“Think how much our culture has changed in the past 10,000 years. But even if you do not like that comparison, what about the Tasmanians who were isolated from the rest of the world for 10,000 years until found by Captain Tasman in the 1600s? When found, their material culture was hardly more complex than is true of chimpanzees. This, of course, says nothing about the complexity of the intangibles of their culture. Were Tasmanians less than human because they had so little? Certainly, many Europeans thought so since they willfully destroyed them. But I think you will agree that racism is not a good way to judge whether a group is truly human or not.”
His response to this: “I think it’s OK to be racist against Neandertals. It’s the least of the offenses we are guilty of committing against them. In seriousness, though, they are extinct.”
My response to him: “So you think it is OK to have racist views about extinct populations? Since the Tasmanians and Taino (among many other groups) are effectively extinct in the same sense that Neanderthals are extinct (i.e. their genes live on in current individuals, but their culture is gone), were (are) racist attitudes towards them OK? Isn’t it racism that was key to their extinction?” He did not respond to that e-mail. Perhaps he realized he had gone too far. Perhaps he was annoyed that I refused to accept his “obvious” evidence.
Anyone who has studied the concept of Natural Selection knows that one of the requirements is a variable population. Adaptation to a changing environment cannot occur if every individual in the population is very similar. So, variability is a given. However, when scientists look at fossil material, many of them seem to forget this important tenet. Any differences they find in fossil material are given, minimally, a new species name, and frequently, a new genus name. That fossil then becomes the type specimen of a new species, and any other material found in that region that looks different will be given yet another new species name instead of considering whether, in fact, it is just a new individual in a variable population.
Or, in the case of dinosaurs, a juvenile rather than a small adult of a different species. Jack Horner’s TED talk on this topic is both amusing and enlightening. Paleontologists who focused on differences created many dinosaur species which had no juvenile forms. Horner felt that this was not only odd, but clearly impossible. By carefully analyzing the skeletons, he discovered that many species of dinosaurs were just the juvenile forms of other species. The focus on differences was a mistake.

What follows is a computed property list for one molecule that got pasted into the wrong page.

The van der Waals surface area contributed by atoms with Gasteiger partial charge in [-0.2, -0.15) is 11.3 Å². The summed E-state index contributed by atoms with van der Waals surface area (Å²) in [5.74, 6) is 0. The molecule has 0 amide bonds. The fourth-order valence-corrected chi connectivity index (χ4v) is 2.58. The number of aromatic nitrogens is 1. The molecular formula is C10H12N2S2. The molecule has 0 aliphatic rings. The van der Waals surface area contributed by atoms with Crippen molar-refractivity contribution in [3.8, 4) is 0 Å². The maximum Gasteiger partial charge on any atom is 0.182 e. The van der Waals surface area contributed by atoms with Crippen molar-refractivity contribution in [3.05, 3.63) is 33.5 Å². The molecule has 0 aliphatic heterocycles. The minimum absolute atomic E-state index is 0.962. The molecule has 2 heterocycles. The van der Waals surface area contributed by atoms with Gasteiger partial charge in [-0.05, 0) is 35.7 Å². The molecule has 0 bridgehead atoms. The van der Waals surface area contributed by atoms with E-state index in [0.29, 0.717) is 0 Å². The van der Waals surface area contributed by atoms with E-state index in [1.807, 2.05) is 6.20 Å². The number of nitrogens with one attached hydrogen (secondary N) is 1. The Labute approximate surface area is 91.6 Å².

Focusing on differences and assigning new species names to every new find is also common among many paleoanthropologists who study primate/human origins. Natural selection and population variability are thrown out the door. If we treated present human diversity the way we treat past diversity, every different population of humans would be a different species. We know this is not the case since all humans can potentially mate with each other.
There are two major groups of paleoanthropologists: those who operate from a population viewpoint and those who operate from an essentialist viewpoint. For instance, populationists view Neanderthals as a population of modern humans, while essentialists view Neanderthals as a different species. Why does this matter to the average person? It matters because the underlying viewpoints affect how we view each other. Essentialists view anyone who differs from their idea of the ‘norm’ (generally someone like themselves, i.e. of European ancestry) as deeply biologically distinct from themselves. In effect, that there are distinct races of humans that are somehow quite different from each other. Populationists, on the other hand, expect there to be many people who differ from themselves because that is what a successful, adaptable population requires. They do not view these differences as creating deep distinctions. That is, they do not view humans as being divided into distinct racial groups. Rather, humans form varying, over-lapping, constantly mixing populations. They also hold that this has been true since the beginning of the Homo genus.
Genes flow, drift, mutate, select, and adapt as the individuals carrying those genes meet, mate, and adapt. For the past two million years our ancestors have been meeting,mating, mixing, and adapting to differing environments as one unified, but variable species. Just as the lack of juvenile dinosaurs was an artifact of paleontologists who operated from an essentialist mindset, the many “species” of human ancestors are an artifact of paleoanthropologists who operate from an essentialist mindset. The juvenile dinos were there all along. The necessary variability of the human population that allows it to adapt to the vast array of environments on our planet has been there all along, too. The essentialist’s mistake has been to divide that variability into different species or races.